Croscarmellose sodium

Tablet coat:
Macrogol 400
Titanium dioxide
Sodium lauryl sulfate

6.2 Incompatibilities
Not applicable.

6.3  Shelf life
4 years

6.4 Special precautions for storage
Store in the original package in order to protect from moisture.
Keep the HDPE bottle tightly closed.

6.5 Nature and contents of container
Polyamide/ Aluminium/ PVC// Aluminium blister pack:
10, 14, 20, 28, 30, 50, 60, 84, 100, 112, 200 and 250 film-coated tablets.
HDPE container with a polypropylene closure and silica gel desiccant:
30 film-coated tablets.
Not all pack sizes may be marketed.

6.6 Special precautions for disposal and other handling
No special requirements.

7. Manufactured In India By:
Mumbai, India
Unit No. 214.Old Bake House,
Maharashtra chambers of  Commerce Lane,
Fort, Mumbai – 400001
at:Gujarat, INDIA.
Customer Service and Product Inquiries:
1-800-TRY-FIRST (1-800-222-434 & 1-800-222-825)
Monday through Saturday 9:00 a.m. to 7:00 p.m. EST

Phenytoin sodium tablets USP 50 mg Taj Pharma

Package leaflet: Information for the patient

a) Phenytoin sodium film coated tablets USP 50 mg Taj Pharma
b) Phenytoin sodium film-coated tablets USP 100 mg Taj Pharma

Read all of this leaflet carefully before you start taking this medicine because it contains important information for you.
– Keep this leaflet. You may need to read it again.
 – If you have any further questions, ask your doctor or pharmacist.
– This medicine has been prescribed for you only. Do not pass it on to others. It may harm them, even if their signs of illness are the same as yours.
– If you get any side effects, talk to your doctor or pharmacist. This includes any possible side effects not listed in this leaflet (see section 4).

What is in this leaflet
1. What Phenytoin Tablets is and what it is used for
2. What you need to know before you take Phenytoin Tablets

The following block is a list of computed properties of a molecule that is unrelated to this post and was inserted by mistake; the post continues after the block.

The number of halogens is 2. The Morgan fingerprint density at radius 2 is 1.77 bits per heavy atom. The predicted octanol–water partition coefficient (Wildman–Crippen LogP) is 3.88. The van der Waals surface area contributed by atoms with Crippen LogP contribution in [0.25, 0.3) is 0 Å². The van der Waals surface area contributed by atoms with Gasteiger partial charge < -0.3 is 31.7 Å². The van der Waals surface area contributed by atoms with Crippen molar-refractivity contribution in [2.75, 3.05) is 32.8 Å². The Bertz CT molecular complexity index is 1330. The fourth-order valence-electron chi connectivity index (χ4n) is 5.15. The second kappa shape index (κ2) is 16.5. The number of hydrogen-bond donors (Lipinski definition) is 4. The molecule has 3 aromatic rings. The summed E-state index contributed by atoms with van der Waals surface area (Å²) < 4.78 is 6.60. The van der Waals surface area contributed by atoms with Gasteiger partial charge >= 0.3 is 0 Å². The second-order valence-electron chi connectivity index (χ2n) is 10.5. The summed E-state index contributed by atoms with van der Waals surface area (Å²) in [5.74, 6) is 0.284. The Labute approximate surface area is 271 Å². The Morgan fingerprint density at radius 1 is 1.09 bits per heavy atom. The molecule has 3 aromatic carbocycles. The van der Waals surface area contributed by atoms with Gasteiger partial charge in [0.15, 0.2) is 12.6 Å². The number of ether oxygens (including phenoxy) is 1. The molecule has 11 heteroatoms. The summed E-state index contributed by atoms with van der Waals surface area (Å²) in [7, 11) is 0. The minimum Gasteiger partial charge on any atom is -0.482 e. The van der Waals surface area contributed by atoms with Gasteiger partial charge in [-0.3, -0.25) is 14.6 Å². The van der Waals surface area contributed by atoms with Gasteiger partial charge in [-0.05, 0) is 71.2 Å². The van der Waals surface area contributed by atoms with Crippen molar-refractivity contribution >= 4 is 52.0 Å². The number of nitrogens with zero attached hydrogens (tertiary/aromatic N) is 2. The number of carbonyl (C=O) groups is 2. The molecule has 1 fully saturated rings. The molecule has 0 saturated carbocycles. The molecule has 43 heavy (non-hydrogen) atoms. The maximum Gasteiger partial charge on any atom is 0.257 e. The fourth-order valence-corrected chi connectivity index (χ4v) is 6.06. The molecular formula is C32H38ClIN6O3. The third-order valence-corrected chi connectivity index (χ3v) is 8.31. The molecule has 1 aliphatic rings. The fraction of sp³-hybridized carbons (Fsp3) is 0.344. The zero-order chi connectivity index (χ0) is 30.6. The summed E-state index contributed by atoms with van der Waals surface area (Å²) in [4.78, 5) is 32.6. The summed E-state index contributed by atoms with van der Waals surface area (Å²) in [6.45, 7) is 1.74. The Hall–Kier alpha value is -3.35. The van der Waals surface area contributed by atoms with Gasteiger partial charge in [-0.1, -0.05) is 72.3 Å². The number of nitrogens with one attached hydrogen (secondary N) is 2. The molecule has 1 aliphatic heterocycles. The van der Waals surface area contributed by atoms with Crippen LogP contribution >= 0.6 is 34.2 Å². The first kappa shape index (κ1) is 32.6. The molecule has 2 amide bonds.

3. How to take Phenytoin Tablets
4. Possible side effects
5. How to store Phenytoin Tablets
6. Contents of the pack and other information

The active ingredient in Phenytoin Tablets is called phenytoin sodium. Phenytoin belongs to a group of medicines called anticonvulsants which prevent fits.
Phenytoin Tablets are used in the control of seizures due to various types of epilepsy. They can also be used to treat seizures during or after brain surgery and/or serious head injuries.
In addition they may also be used in the treatment of trigeminal neuralgia (face pain) if carbamazepine does not work or cannot be taken.

Do not take Phenytoin Tablets if you:
• are allergic to phenytoin, other similar anticonvulsant medicines or any of the other ingredients of this medicine listed in section 6)
• are allergic to other medicines for epilepsy
• are taking medicines for HIV infection, such as delavirdine.

Warnings and precautions
Talk to your doctor or pharmacist before taking Phenytoin Tablets if you suffer from or have suffered in the past from any of the following conditions:
·  Liver disease
· Porphyria (an inherited disease that affects haemoglobin biosynthesis)
· Alcohol dependence.

A small number of people being treated with anti-epileptics such as phenytoin sodium have had thoughts of harming or killing themselves. If at any time you have these thoughts, immediately contact your doctor.